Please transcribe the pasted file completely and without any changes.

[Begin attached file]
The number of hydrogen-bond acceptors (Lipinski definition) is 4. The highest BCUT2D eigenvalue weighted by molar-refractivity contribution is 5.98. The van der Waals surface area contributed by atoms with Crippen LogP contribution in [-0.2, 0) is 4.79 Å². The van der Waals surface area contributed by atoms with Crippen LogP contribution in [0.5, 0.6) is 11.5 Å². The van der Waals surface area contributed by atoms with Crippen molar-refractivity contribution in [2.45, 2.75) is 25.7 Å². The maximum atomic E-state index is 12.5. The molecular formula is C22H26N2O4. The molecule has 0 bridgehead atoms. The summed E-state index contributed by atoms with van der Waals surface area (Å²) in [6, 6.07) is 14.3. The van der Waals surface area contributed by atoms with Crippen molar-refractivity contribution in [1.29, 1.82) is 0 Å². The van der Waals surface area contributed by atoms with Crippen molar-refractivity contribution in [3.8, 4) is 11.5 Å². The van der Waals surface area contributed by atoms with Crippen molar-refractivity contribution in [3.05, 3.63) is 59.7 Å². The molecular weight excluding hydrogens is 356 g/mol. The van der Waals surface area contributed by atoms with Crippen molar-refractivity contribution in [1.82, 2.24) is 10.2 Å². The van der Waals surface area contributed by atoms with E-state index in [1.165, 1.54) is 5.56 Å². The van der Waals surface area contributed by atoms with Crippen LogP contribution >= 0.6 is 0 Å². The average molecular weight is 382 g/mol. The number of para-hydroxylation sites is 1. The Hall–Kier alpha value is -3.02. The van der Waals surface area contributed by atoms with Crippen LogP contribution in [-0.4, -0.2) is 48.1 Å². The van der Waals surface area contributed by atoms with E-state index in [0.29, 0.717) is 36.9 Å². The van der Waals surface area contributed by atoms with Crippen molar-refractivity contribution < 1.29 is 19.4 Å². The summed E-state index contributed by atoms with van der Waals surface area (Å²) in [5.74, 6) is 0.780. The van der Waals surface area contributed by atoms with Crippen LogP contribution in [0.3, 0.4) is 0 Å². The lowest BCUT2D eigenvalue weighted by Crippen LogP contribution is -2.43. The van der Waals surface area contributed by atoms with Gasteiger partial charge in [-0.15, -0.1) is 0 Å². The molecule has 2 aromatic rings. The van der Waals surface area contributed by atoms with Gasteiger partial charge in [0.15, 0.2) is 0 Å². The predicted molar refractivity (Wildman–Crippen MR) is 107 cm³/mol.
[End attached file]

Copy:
The number of hydrogen-bond acceptors (Lipinski definition) is 4. The highest BCUT2D eigenvalue weighted by molar-refractivity contribution is 5.98. The van der Waals surface area contributed by atoms with Crippen LogP contribution in [-0.2, 0) is 4.79 Å². The van der Waals surface area contributed by atoms with Crippen LogP contribution in [0.5, 0.6) is 11.5 Å². The van der Waals surface area contributed by atoms with Crippen molar-refractivity contribution in [2.45, 2.75) is 25.7 Å². The maximum atomic E-state index is 12.5. The molecular formula is C22H26N2O4. The molecule has 0 bridgehead atoms. The summed E-state index contributed by atoms with van der Waals surface area (Å²) in [6, 6.07) is 14.3. The van der Waals surface area contributed by atoms with Crippen molar-refractivity contribution in [1.29, 1.82) is 0 Å². The van der Waals surface area contributed by atoms with Crippen molar-refractivity contribution in [3.8, 4) is 11.5 Å². The van der Waals surface area contributed by atoms with Crippen molar-refractivity contribution in [3.05, 3.63) is 59.7 Å². The molecular weight excluding hydrogens is 356 g/mol. The van der Waals surface area contributed by atoms with Crippen molar-refractivity contribution in [1.82, 2.24) is 10.2 Å². The van der Waals surface area contributed by atoms with E-state index in [1.165, 1.54) is 5.56 Å². The van der Waals surface area contributed by atoms with Crippen LogP contribution >= 0.6 is 0 Å². The average molecular weight is 382 g/mol. The number of para-hydroxylation sites is 1. The Hall–Kier alpha value is -3.02. The van der Waals surface area contributed by atoms with Crippen LogP contribution in [-0.4, -0.2) is 48.1 Å². The van der Waals surface area contributed by atoms with E-state index in [0.29, 0.717) is 36.9 Å². The van der Waals surface area contributed by atoms with Crippen molar-refractivity contribution < 1.29 is 19.4 Å². The summed E-state index contributed by atoms with van der Waals surface area (Å²) in [5.74, 6) is 0.780. The van der Waals surface area contributed by atoms with Crippen LogP contribution in [0.3, 0.4) is 0 Å². The lowest BCUT2D eigenvalue weighted by Crippen LogP contribution is -2.43. The van der Waals surface area contributed by atoms with Gasteiger partial charge in [-0.15, -0.1) is 0 Å². The molecule has 2 aromatic rings. The van der Waals surface area contributed by atoms with Gasteiger partial charge in [0.15, 0.2) is 0 Å². The predicted molar refractivity (Wildman–Crippen MR) is 107 cm³/mol.